The point is, there are not any precautions women can take to not be raped, because rapes are caused by rapists, not by women’s actions.

So it is not acceptable to tell women that drinking 'makes them vulnerable'.

danfactor said...

Sian I never said any of that, about women being houses. Nor did I say women are leaving themselves unlocked or vunerable by just living their lives.
I am just wondering whether giving people regardless of sex advise not to get dangerously drunk so that they do not know wear they are and are unaware of danger lurking near by is blaming them if they become a victim of a violent crime.

sian and crooked rib said...

The problem - to all the people comparing this victim blaming campaign with advising 'sensible precautions' like 'don't leave valuables unattended' is that being sober is not actually a precaution against being raped.

Firstly, as far as i know, there is no evidence to suggest that women are more likely to be raped when they are drunk (although i have heard stats that suggest rapists are more likely to rape when they are drunk). So therefore there is no link whatsoever between women drinking and being a victim of rape. As i say in the post, the only link between women who are raped is the presence of a rapist.

Of course telling people not to get so drunk that they can't move is sensible. It's sensible because getting really pissed is bad for your health and you might get injured. But, considering everything we KNOW about rape, telling women not to drink in case they are 'more vulnerable' to rape doesn't make sense.

Most women are raped by people they know. Women can be raped in their homes. Women are raped in schools, in workplaces, in nightclubs, in alleys - drunk and sober. If we are going to run campaigns that tell women that they need to take responsibility in order to ensure that they are not 'vulnerable' to rape, then we are asking women to not live their lives.

And 'not living a life' is not a 'sensible precaution'. It's not the same as not leaving your mobile phone in view (it's not the same for loads of reasons but that's just one).

And that's why i believe campaigns to prevent rape need to focus on perpetrators. Rape isn't caused by women being drunk, there is nothing women can do to prevent this crime except never being in the presence of a rapist. The 'sensible precautions' advised are not sensible.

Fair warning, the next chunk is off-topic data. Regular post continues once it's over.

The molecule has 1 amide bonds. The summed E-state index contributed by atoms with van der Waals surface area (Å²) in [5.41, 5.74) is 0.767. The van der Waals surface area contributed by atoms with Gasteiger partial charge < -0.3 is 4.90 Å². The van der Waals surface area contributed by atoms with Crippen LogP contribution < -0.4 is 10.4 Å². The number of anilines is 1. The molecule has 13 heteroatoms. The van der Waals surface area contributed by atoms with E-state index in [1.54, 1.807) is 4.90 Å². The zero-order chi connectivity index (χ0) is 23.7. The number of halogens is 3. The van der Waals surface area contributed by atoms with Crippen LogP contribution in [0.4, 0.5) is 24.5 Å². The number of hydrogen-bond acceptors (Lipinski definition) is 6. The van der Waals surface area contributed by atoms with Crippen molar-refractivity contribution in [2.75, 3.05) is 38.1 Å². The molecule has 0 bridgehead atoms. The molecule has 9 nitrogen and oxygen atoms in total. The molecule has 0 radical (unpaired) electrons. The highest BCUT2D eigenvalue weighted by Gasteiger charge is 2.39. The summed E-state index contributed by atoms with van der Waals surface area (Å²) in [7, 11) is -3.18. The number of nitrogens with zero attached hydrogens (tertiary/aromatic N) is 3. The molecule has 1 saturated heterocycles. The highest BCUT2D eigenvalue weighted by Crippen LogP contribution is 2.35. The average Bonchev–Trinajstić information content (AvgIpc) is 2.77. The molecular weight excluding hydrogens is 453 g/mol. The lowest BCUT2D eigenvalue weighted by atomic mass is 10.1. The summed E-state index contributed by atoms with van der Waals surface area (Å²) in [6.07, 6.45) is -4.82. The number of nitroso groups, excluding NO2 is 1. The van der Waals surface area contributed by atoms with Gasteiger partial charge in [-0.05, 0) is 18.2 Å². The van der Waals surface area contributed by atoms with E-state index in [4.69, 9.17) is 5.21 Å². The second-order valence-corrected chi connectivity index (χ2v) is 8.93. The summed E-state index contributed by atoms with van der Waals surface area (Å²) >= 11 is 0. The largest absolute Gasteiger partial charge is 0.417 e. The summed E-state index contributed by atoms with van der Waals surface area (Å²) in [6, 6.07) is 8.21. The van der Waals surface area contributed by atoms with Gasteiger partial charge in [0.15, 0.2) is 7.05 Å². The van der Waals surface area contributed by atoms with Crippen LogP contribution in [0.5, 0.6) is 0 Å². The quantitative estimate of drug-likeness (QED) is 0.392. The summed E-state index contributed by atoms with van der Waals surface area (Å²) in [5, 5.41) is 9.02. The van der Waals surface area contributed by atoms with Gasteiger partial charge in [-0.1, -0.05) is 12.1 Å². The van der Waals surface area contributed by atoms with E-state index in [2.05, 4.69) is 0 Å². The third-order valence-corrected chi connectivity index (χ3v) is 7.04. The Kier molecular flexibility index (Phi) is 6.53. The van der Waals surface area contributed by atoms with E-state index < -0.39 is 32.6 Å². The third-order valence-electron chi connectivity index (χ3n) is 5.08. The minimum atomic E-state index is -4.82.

We're not the same as wallets. We're not doors left unlocked. We are women, and we are being told not to go out, not to walk home after dark alone, not to drink, not to wear what we want, not to flirt with men, not to live our lives because of the actions of some men who choose to rape.

These aren't sensible precautions. These are the removals of our freedoms because of the violent actions of some men.

Forty Shades Of Grey said...

There's also the fact that a lot of drink spiking is done with alcohol purely because of these kind of campaigns reinforcing the idea that if a woman is drunk she can't be/deserves to be raped (two different schools of thought, both equally disgusting). So rapists will intentionally make women drink more than they think they are (by getting them triple measures instead of singles etc.) in order to rape them and get away with it, knowing that the victim won't be believed, if they even dare to go forward about it.

HerbsandHags said...

Sian have you seen glosswitch's brilliant blog post today? She points out that men who wish to avoid being falsely accused of rape, shd avoid having sex with women so that they can take responsibility for protecting themselves against false allegations.

Danfactor, how wd you feel if you were regularly subjected to advice like that? That it's fair enough? Reasonable? Only sensible to follow it and men who don't are partially responsible when they're the victim of a false allegation?